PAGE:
Chapter 2, title IV, book IV of the Spanish Civil Code, is entitled, "Capacity to Purchase or Sell." Article 1459 names the persons who cannot take by purchase either in person or through the mediation of another. By the last paragraph of the article, the prohibition is made to include lawyers "with respect to any property or rights involved in any litigation in which they may take part by virtue of their profession and office."cralaw virtua1aw library

Our first inquiry, naturally, is whether this provision of the Civil Code is still in effect. It is a general rule that such municipal law of the former sovereignty as is consistent with the Constitution and laws of the United States, or the characteristics and institutions of government, continues in force until abrogated or changed by the new government. Article 1459 of the Civil Code has never been expressly repealed by any Act of the United States Congress or the Philippine Legislature. The codal provisions of the Civil Law are moreover consonant with the principles of the Common Law and the Statute Law which have been evolved for the guidance of lawyers. For instance, section 10 of the Code of Ethics of the American Bar Association adopted by the Philippine Bar Association, provides that. "The lawyer should not purchase any interest in the subject-matter of the litigation which he is conducting" While most of the American statutes aim to prevent the purchase of a law suit as the most odious form of champerty, there is nothing to indicate that the mischief which our statute aims to prevent is opposed to any maxim of American jurisprudence. All the reason of the case corroborates a rule 80 amply protective of the confidential relations, which must necessarily exist between attorney and client, and of the rights of both. The high trust and confidence which the citizen must repose in the attorney can only be attained if the attorney observes the utmost good faith toward the client. Public policy will be promoted by the observance of the Code provision.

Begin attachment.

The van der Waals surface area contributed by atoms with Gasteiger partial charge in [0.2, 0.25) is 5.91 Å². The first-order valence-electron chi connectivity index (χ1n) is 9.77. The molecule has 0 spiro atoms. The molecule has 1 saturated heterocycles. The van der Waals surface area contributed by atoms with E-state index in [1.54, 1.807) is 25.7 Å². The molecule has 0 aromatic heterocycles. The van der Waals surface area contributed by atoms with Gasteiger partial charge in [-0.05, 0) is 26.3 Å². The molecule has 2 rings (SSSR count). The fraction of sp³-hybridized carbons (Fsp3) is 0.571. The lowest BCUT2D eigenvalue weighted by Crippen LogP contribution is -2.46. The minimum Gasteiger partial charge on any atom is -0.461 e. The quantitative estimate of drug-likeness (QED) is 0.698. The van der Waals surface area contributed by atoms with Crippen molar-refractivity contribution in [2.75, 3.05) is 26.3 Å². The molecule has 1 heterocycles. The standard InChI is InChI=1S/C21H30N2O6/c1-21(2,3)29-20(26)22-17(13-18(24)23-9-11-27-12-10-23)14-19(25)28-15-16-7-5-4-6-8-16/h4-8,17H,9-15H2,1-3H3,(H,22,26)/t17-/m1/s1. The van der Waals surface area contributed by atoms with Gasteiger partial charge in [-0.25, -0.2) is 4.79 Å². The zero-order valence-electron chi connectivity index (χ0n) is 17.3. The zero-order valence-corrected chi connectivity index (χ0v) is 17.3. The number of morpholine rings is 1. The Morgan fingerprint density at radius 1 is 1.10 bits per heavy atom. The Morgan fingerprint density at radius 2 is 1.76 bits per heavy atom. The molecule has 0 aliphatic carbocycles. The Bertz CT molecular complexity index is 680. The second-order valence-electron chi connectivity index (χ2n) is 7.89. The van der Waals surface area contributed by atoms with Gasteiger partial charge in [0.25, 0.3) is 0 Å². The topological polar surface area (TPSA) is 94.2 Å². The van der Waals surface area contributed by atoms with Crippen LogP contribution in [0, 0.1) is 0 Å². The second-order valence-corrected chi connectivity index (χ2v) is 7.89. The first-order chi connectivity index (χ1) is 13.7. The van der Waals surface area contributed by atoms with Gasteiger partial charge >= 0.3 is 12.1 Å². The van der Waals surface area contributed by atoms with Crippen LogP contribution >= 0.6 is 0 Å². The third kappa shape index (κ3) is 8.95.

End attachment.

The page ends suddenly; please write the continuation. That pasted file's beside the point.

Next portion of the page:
We hold the last paragraph of division 5 of article 1459 of the Civil Code to be in full force and effect.

Counsel argues that when Attorney Villanueva purchased the interest of his client he did so in good faith, believing that the last paragraph of article 1459 of the Civil Code had been abrogated by the Common Law. While as we said in another case, a lawyer is not supposed to know all the law, he is supposed to take such reasonable precautions for his professional guidance as will not make him who is expected to uphold the law, a transgressor of its precepts Ignorance of the law or error of judgment as to the attorneys’ rights, as urged at the bar, may possible slightly condone, but certainly cannot entirely pardon, the action of the attorney.

Counsel finally invites attention to the fact that the proceedings have been instituted not by the client, the injured party, but by a third person. This is not fatal, since the proceeding is not in the nature of a civil action to nullify the transaction, but is a charge presented in the public interest in an effort to purge the legal profession of an undesirable member. Any citizen would have sufficient interest to justify him in bringing unprofessional conduct of any character to the attention of the proper authorities. The decision of this Court in the case of Wolfson v. Estate of Martinez ([1911], 20 Phil., 340) is not applicable.

In determining what action should be taken relative to the misconduct of the respondent Attorney Francisco Villanueva, we call to mind the following: Attorney Villanueva’s violation of the law and of the canons of legal ethics — partly balanced by his alleged good faith, his long professional career and former high standing at the bar — and the fact that this was his first transgression against the ethics of the profession. A mere reprimand would be mistaken charity; permanent disqualification would be overly stern punishment; suspension for a reasonable period is applied justice. (See In re Calderon [1907], 7 Phil., 427; State v. Nix [1914], 135 La., 811.)

It is the order of this Court that the license to practice law heretofore issued to Francisco Villanueva be suspended for six months, to begin from this date. The costs shall be taxed in accordance with section 24 of the Code of Civil Procedure. So ordered.

Arellano, C.J., Torres, Johnson, Araullo and Street, JJ., concur.